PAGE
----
Hey Charities: We Want to Give You Stuff
Charities, social support organizations, and do-gooders of all kinds: we want to give you themes! As part of us having well-developed superegos and generally giving a shit, we’d like to extend an invitation to any and every group that’s using the platform in their campaign against world badness.
We’re especially interested in helping registered and established charities get set up on Tumblr, but we’re open to new and lesser-known groups too. Whether you work for one, support one, or just know of a great cause that should get its charitable butt on Tumblr, send us an email!
Emphatic Swanson courtesy of the ever-useful ReactionGIFs.
Blogs We Like: Anamanaguchi
Chiptune has had the good fortune to evolve without losing any of its juiced-up, adolescent enthusiasm. As forerunners of 8-bit music’s millennial resurgence, Anamanaguchi might have dwindled by now given the difficulty of inventing and reinventing within the same musical type. But here we are, and you can bet your weed-grimed Game Boy that Endless Fantasy, released this week, is awesome.
Taking 3 years to create, Endless Fantasy is giddily ambitious both in size (22 tracks) and unabashed, ass-shaking grooviness. It’s the soundtrack to an eternal pre-responsibility summer, full of intergalactic discovery and psychedelic wombat rides through seas of benevolent bikini babes. Anamanaguchi are also longtime Tumblr-ers, constantly posting all manner of blippy goodness and just being generally cool members of Tumblr’s music community. Give ‘em a follow and check out their live wizarding somewhere near you this summer.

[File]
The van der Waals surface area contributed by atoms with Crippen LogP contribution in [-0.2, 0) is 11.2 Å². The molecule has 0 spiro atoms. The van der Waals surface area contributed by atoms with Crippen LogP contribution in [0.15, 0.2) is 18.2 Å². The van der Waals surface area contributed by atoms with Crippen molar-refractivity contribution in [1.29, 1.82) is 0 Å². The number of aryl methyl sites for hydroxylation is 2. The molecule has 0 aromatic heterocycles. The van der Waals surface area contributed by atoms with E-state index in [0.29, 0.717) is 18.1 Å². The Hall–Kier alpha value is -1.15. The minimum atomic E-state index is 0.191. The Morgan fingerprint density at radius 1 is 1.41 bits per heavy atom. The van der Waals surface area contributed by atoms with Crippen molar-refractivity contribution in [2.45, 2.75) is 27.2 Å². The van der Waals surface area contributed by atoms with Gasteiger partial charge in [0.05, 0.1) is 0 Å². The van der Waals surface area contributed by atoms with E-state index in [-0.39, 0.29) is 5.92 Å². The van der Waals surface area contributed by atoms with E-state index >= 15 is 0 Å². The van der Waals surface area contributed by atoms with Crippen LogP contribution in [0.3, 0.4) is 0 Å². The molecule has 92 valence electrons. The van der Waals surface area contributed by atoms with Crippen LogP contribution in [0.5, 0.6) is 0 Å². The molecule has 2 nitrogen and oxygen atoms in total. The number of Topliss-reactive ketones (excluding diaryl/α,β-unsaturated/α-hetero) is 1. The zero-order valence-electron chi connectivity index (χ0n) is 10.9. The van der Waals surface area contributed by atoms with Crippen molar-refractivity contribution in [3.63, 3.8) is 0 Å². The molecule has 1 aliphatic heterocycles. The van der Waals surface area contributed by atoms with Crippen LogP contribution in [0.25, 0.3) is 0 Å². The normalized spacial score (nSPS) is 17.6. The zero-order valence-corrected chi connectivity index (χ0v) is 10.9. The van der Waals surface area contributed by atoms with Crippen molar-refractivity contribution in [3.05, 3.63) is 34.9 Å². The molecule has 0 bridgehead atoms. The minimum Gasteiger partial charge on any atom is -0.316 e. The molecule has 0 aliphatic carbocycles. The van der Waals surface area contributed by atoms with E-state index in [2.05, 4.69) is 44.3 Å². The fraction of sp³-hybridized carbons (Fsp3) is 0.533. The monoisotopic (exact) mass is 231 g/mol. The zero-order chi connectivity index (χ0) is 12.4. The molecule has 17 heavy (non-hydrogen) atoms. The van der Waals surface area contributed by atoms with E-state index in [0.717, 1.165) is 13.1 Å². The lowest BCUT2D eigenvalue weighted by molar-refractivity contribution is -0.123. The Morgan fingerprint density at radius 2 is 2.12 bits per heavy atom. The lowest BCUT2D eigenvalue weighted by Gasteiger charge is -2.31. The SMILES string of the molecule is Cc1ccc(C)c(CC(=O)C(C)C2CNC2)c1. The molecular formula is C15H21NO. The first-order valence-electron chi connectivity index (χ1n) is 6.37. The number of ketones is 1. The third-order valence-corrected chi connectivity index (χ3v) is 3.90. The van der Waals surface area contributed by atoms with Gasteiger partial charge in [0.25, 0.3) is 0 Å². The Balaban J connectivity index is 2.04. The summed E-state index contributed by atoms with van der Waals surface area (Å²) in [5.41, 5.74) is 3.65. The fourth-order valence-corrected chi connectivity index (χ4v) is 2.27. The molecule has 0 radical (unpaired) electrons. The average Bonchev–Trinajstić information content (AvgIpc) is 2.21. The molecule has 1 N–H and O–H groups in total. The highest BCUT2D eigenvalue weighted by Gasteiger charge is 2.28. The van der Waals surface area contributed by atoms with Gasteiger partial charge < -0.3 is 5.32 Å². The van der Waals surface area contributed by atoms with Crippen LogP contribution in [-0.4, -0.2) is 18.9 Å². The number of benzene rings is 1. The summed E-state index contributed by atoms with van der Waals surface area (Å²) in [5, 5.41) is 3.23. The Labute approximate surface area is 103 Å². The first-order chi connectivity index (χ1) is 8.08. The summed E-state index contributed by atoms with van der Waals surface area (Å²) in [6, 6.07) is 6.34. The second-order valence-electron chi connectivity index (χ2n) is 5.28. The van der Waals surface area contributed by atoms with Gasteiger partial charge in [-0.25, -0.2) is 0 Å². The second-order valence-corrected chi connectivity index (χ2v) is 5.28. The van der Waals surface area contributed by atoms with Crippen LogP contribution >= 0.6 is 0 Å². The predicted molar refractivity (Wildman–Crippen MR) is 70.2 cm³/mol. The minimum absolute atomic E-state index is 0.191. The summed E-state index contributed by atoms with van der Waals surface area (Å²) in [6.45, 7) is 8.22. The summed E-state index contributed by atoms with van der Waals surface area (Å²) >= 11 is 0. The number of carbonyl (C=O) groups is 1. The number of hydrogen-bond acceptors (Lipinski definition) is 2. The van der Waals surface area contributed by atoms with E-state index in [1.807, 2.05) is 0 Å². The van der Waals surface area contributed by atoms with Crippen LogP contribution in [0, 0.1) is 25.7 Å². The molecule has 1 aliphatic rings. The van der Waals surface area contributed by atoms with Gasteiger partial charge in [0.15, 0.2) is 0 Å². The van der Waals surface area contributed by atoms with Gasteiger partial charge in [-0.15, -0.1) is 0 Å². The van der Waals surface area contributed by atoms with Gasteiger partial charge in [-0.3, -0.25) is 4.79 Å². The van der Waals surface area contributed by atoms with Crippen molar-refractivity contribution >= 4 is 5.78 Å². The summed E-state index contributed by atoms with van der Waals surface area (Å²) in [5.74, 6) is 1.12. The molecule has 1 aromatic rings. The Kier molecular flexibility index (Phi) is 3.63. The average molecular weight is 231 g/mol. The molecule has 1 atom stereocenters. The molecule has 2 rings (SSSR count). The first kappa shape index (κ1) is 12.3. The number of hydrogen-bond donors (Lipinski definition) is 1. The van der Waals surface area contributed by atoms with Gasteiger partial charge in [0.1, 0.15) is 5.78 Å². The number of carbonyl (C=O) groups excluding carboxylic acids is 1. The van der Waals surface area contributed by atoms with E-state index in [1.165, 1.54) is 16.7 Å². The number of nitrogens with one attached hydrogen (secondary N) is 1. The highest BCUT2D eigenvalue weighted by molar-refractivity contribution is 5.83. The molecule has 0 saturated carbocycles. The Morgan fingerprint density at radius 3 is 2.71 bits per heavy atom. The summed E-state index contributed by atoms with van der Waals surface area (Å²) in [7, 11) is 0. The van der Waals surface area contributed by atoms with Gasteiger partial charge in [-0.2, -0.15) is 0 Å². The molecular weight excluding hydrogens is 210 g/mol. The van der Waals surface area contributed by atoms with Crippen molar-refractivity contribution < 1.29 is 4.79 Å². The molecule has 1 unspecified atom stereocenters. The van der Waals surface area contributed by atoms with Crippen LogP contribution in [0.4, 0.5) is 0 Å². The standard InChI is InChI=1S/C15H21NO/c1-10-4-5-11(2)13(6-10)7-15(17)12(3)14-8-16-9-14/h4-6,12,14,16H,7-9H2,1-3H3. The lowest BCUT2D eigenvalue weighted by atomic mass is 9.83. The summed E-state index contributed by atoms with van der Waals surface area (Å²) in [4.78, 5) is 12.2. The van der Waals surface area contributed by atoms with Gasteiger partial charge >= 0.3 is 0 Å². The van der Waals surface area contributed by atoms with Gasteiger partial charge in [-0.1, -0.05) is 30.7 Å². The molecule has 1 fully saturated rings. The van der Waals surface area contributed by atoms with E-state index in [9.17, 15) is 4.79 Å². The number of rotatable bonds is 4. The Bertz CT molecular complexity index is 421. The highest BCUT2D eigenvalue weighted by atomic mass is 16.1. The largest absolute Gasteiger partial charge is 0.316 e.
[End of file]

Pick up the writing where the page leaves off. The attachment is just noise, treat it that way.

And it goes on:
The ‘guch are everywhere you’d expect, including Twitter, Facebook, Soundcloud, and their mainsite. Be sure to check out Endless Fantasy’s Kickstarter too, which features ridiculous donor rewards like personal theme songs and even their ultra-dank tour van.
Stuff You Can Use: Your Current Version Number
- Anchorage - 3.0.0
- Antiqua - 2.2.0
- Aperture - 2.0.0
- Blank Slate - 1.1.0
- Bookmark - 1.0.1
- Boutique - 2.0.0
- Carbon - 1.0.2
- Cobalt - 2.0.0
- Crate - 2.1.0
- Eclipse - 1.0.14
- Effector - 2.0.1
- Fluid - 2.2.0
- Fluid 2 - 2.0.0
- Gun Metal - 2.1.0
- Halcyon - 1.0.7
- Halogen - 2.0.0
- Havana Club - 1.2.0
- Hue - 1.0.2
- Insider - 2.0.0
- Juneau - 3.0.0
- Kodiak - 2.1.0
- Kyoto - 2.2.0
- Marber - 1.0
- Maximalist - 2.0.0
- Nautical - 1.0.1
- Noir - 2.0.0
- Paperback - 2.0.0
- Photofolio - 1.0.9
- Provenance - 3.3.0
- Simplefolio - 1.3.0
- Sonic - 1.1.3
- Sticks and Stones - 1.0.3
- Stockholm - 1.0.7
- Storybook - 2.0.0
- Synthesis - 3.0.0
- The New Yorker - 2.0.0
- Titan - 2.0.0
- Vanity - 3.0.0
- Videographer - 1.0.7
- Vintage Portfolio - 1.2.0
- Vintage Scrapbook - 1.0.4
- Vogue - 1.0.6
- Workspace - 2.0.0